As Finals Draw Near, College Kids' Diets Worsen
FRIDAY, May 3, 2019 (HealthDay News) -- Up all night, stressing out, feeling pressured. Cramming for college finals can bring all that, plus have students reaching for fatty, sugary foods, a new study suggests.
"Stress has long been implicated in poor diet. People tend to report overeating and comfort eating foods high in fat, sugar and calories in times of stress," said study leader Nathalie Michels, from Ghent University, in Belgium.
"Our findings looking at the eating habits of students during exam periods confirm this stress-induced dietary deterioration hypothesis," Michels added.
For the study, her team looked at the responses of 232 students at universities in Belgium who completed an anonymous online survey.
The participants completed the survey before and after a month-long examination period in 2017. The students were asked about their stress levels and changes in their eating habits.
During the exam period, students were less likely to follow a healthy diet, and only one-quarter of them met the World Health Organization-recommended intake of 400 grams of fruit and vegetables a day.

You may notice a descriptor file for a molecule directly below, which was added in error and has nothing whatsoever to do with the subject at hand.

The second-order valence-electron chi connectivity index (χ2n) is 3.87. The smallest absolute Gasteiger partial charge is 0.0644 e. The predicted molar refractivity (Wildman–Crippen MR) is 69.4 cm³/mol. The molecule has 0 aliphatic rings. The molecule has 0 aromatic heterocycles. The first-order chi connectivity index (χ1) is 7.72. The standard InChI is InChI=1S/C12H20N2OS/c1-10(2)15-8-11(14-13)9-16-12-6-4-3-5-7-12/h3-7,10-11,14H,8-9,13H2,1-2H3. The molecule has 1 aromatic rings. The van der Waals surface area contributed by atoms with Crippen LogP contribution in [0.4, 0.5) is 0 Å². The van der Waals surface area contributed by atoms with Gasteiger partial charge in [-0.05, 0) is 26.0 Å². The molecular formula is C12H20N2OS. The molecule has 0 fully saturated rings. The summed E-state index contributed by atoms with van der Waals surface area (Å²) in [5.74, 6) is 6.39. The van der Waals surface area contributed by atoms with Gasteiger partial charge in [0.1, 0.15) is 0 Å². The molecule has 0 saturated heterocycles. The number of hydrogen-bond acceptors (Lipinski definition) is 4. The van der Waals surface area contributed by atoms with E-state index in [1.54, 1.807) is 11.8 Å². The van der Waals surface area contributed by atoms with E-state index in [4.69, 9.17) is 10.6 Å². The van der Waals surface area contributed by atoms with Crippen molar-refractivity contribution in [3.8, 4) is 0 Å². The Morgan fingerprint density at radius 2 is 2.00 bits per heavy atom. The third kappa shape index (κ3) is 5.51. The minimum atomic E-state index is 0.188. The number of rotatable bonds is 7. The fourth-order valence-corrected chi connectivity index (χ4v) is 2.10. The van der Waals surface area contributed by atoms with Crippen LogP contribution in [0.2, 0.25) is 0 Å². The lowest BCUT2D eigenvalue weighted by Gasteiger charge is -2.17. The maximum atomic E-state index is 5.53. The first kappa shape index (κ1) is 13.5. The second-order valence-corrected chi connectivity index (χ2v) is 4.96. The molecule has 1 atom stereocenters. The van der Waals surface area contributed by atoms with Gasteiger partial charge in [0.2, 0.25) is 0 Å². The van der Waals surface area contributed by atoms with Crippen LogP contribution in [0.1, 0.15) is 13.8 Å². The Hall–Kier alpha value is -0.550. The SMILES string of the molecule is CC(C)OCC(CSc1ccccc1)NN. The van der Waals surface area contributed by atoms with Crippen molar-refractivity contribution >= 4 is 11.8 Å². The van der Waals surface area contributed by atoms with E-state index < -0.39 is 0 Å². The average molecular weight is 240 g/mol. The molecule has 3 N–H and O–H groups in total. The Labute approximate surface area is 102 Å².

The researchers also found that students with higher levels of stress tended to snack more often.
The study was presented this week at the European Congress on Obesity in Glasgow, Scotland. Such research should be considered preliminary until published in a peer-reviewed journal.
"A healthy diet is needed for optimal academic and mental performance. Unfortunately, our findings suggest that students have difficulties eating healthily and find themselves adopting bad eating habits, which over a few weeks can considerably affect your overall health and be difficult to change," Michels said in a meeting news release.
The researchers said the findings suggest that students at greatest risk of poor eating habits during exam periods include: emotional eaters (who eat in response to negative emotions); external eaters (who eat in response to the sight or smell of food); sweet/fat lovers; people sensitive to reward and punishment; inactive people; and those with higher stress levels.
"To fight against stress-induced eating, prevention strategies should integrate psychological and lifestyle aspects including stress management (e.g., emotion regulation training, mindfulness, yoga), nutritional education with techniques for self-effectiveness, awareness of eating-without-hunger, and creating an environment that stimulates a healthy diet and physical activity," Michels said.
The U.S. National Institute of Mental Health has more on stress.
SOURCE: European Congress on Obesity, news release, April 29, 2019